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The concept of mindful eating has been around for a long time but lately, we’re hearing more about it as health professionals share its message on their social media networks with hopes of improving our connection with the eating experience.

What exactly does mindful eating mean and how do you practice it? Put simply, mindful eating is the art of giving your full attention to every aspect of your eating experience:

  • remove distractions (TV, phones, computers, etc) from meal time so you can focus on what you’re eating, how it tastes, and where it came from
  • make food choices that both satisfy and nourish your body
  • notice the smell, taste, texture, and appearance of foods
  • notice and honor your physical feelings of hunger and fullness

With the face-paced lives we all have come to lead, it’s difficult to make time for these things. But the less time we make for food, the unhealthier our bodies and minds become. Regularly practicing mindful eating can help repair a broken relationship with food, whether it’s being fearful of eating carbohydrates, worrying if a certain meal is going to make you gain weight, or obsessing over the need to eat “clean,” for example. When we start to appreciate food for what it is (nutrition) and what it does (give us energy), we loosen the reigns on those harmful behaviors, begin to enjoy eating again and watch that little devil on your shoulder disappear.  And while mindful eating isn’t necessarily meant to help you lose weight, you may find that weight loss occurs without you trying.

Here are four tips from Registered Dietitians that specialize in Mindful Eating. Try incorporating these tips at meal time this week and gradually transition to practicing them on a daily basis if possible.

1. Pause before eating.

Before you take the first bite, take a moment to notice the aroma and visual appeal of the food. Savor the sensations which accompany your meal. This short moment will help increase awareness so that you become more fully present to the meal ahead.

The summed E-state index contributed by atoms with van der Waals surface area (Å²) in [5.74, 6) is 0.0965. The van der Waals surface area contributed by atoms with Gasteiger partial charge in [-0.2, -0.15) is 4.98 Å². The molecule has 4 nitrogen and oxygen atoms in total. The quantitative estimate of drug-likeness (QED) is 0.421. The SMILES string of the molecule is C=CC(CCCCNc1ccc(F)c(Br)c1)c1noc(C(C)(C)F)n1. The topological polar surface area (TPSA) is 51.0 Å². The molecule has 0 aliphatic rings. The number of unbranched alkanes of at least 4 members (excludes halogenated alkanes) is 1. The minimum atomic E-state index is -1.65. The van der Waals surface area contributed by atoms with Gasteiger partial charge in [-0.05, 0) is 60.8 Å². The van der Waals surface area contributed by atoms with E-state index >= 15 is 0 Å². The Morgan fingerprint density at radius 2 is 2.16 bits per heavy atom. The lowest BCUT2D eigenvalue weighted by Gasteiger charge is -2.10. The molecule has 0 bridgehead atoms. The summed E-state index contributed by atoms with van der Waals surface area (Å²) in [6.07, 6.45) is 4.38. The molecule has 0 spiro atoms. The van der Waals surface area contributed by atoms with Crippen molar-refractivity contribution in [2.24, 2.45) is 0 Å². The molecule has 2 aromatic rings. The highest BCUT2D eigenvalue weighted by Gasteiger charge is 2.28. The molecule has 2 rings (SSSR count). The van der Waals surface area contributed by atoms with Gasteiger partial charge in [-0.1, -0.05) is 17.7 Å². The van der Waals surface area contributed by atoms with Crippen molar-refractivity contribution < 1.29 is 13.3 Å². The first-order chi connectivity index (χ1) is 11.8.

Alex Caspero of Delish Knowledge

2. Slow down when eating foods you typically over-indulge on and notice everything about that food. 

One thing I’ve been working with a few clients on is really bringing a component of mindfulness specifically into eating those foods that clients feel like they can’t ‘control’ their intake on. These foods are often eaten quickly and while distracted. Instead of letting this be the status quo, I encourage them to sit down and really be mindful while eating it, at least 1x (but preferably more). They can sit down smell their favorite food, explore the textures, and then take a bite. They pay attention to the flavors, mouth feel, the sensations and really the whole experience. This slow process and noting reactions to each step is vital to separate feelings from expectations from guilt and so forth.

Mindful eating, in general, is beneficial to allow people to be present with their feelings & to recognize what they’re feeling to be able to address how/why they feel that way about eating any particular food. This allows them to be objective with their reactions. It also allows them to evaluate how that particular food makes them feel (in an emotional and physiological way) as well to see how it affects them without paying attention to outside forces that may cloud their judgment. Once this is done, we can then move on to why they eat those foods & feel the pull from them that they have.

Rebecca Clyde of Nourish Nutrition

3. Don’t let yourself get too hungry.

One of the simplest ways to make it easier to be mindful during meals is to not go into meals too hungry! Think about the last time you were over-hungry going into a meal (or snack) – you probably ate really quickly, and ate more than you needed, right? Simply paying attention to hunger levels and eating BEFORE you get too hungry (either having a snack, or eating your meal sooner regardless of the time) will make it much easier to slow down and pay attention to the food and how it feels. As a result, you’ll recognize more subtle fullness cues and be able to stop before you get too full.

Anne Mauney of Anne the RD

4. Practice mindful eating when you can and don’t feel bad if you can’t.

It’s impossible to eat mindfully 100% of the time. There are days where breakfast needs to be gobbled down in the car as you’re running late to work, dinner is sneaking in bites of food as your kids are throwing a tantrum, or lunch gets shoveled in at your desk trying to make the deadline for a project. The key is learning to take moments to simply pause and check-in with how you feel and your food tastes.

Rachael Hartley of Rachael Hartley Nutrition


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